Lessons Learned While Waitressing: I Want My Kids to Know How to Take the Bus
We all did it as teenagers, and I first did it at the Home of the Big Biscuit. My friends and I worked when we were teenagers. Our parents didn't tell us we had to get jobs. We just did.
We were fortunate to grow up in a town fueled by summer tourism. A wealth of hotels and restaurants catered to guests of the amusement park in my hometown, and my friends and I worked in them every summer and more. Damon's, Cinnfully Cinnamon, Baskin Robbins, Red Lobster, TGIFriday's. Our clothes, shoes, and hair reeked of the food served in our respective franchises.
I babysat for friends and neighbors from a young age, but my first "real" job was as a waitress at Bosco's -- Home of the Big Biscuit. Bosco's was a scuzzy, Shoney's-esque breakfast-served-all-day place, and I was 15 or 16 when I joined the waitstaff with a friend. It was the beginning of a food service career that would last through high school and college and provide a crucial part of my education.
My food service jobs taught me a great deal about people, service, and responsibility. I learned to smile and engage people. I learned to hustle. I learned that the world is full of interesting people and a fair number of assholes, and a job requires you to learn deal with them both politely.
My coworkers provided the most important lessons. Most of them were adults who cooked or waited tables to support themselves. They didn't work for spending money, and they didn't work only when it fit their schedule. They worked to make a living. Their lives were different than mine, and they taught me about life outside my own experience.
In my senior year of college, I waited tables at a local Ruby Tuesday's. When I started my car to go to work one afternoon, smoke began wafting out of the steering column. I turned off the car, asked around for a ride to work, and when I couldn't find one, called in and said I wouldn't be coming in. I believed I'd made a good faith effort but couldn't get to work.
During my next shift, I got an earful from my supervisor that I have never forgotten. Among other things, he asked why I didn't just take the bus and implied that I, a student at the local private university, thought I was too good for the bus. I didn't think I was too good for the bus; I didn't even know there was a bus. I had left a small town to shuttle between classes on campus buses and venture off campus only to eat, drink, or shop in my own car. I just didn't know, and I didn't think.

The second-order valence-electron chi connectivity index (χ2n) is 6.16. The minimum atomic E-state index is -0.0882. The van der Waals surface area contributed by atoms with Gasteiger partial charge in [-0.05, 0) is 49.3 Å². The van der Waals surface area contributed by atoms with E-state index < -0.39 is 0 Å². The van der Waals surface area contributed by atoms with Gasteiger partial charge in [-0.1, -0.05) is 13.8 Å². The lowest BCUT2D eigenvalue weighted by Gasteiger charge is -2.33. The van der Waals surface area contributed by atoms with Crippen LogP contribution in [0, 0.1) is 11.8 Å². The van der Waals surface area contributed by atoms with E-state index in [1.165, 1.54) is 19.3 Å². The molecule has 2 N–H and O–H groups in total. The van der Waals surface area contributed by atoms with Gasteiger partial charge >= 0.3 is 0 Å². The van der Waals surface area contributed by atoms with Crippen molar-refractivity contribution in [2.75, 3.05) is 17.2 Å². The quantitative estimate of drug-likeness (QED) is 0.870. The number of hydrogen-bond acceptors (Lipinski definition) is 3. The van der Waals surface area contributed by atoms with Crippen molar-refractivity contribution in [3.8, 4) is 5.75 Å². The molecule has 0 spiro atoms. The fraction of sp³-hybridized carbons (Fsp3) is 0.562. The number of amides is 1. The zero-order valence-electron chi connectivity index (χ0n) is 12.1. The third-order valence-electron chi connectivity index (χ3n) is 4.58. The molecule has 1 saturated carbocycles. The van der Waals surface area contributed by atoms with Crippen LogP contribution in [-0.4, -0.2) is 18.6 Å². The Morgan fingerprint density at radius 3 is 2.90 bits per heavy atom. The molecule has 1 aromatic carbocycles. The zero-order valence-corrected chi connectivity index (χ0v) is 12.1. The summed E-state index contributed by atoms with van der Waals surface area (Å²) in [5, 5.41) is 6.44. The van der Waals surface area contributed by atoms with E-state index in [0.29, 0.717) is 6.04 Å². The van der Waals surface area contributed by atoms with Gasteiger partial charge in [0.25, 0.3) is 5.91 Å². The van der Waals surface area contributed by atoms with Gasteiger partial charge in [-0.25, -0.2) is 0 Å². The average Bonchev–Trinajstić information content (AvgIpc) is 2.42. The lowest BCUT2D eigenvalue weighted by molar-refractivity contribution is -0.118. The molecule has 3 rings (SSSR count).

That conversation made me feel small and inconsiderate, and twenty years later I still remember it and what I learned from it. Everyone does not live the life I live.
With every step away from high school, I have been exposed to less academic and socio-economic diversity. I live in another small town now, and almost everyone here is white. Almost everyone makes a good living. All my friends have college degrees, and many have advanced degrees. We might pursue different careers and have different beliefs, but we represent the same demographic. Had I grown up this way and not worked those waitressing jobs, I'd have a poorer understanding of life outside that demographic.
I hope my children will follow in my food service footsteps. They are growing up in this homogenous, largely successful demographic we inhabit. Although they attend a private school that prides itself on its diversity, that diversity is judged only on certain metrics. Kids come from multi-racial families and may have two moms, but most come from families with similar educational backgrounds and economic status.
My kids know many families that don't look like us, but they don't know many that aren't like us. Working for an hourly wage could change that. I want them to earn money before they build a resume. I want them to earn a wage before they pursue a profession. I want them to learn something outside their experiences at home and at school.
I want them to know to take the bus.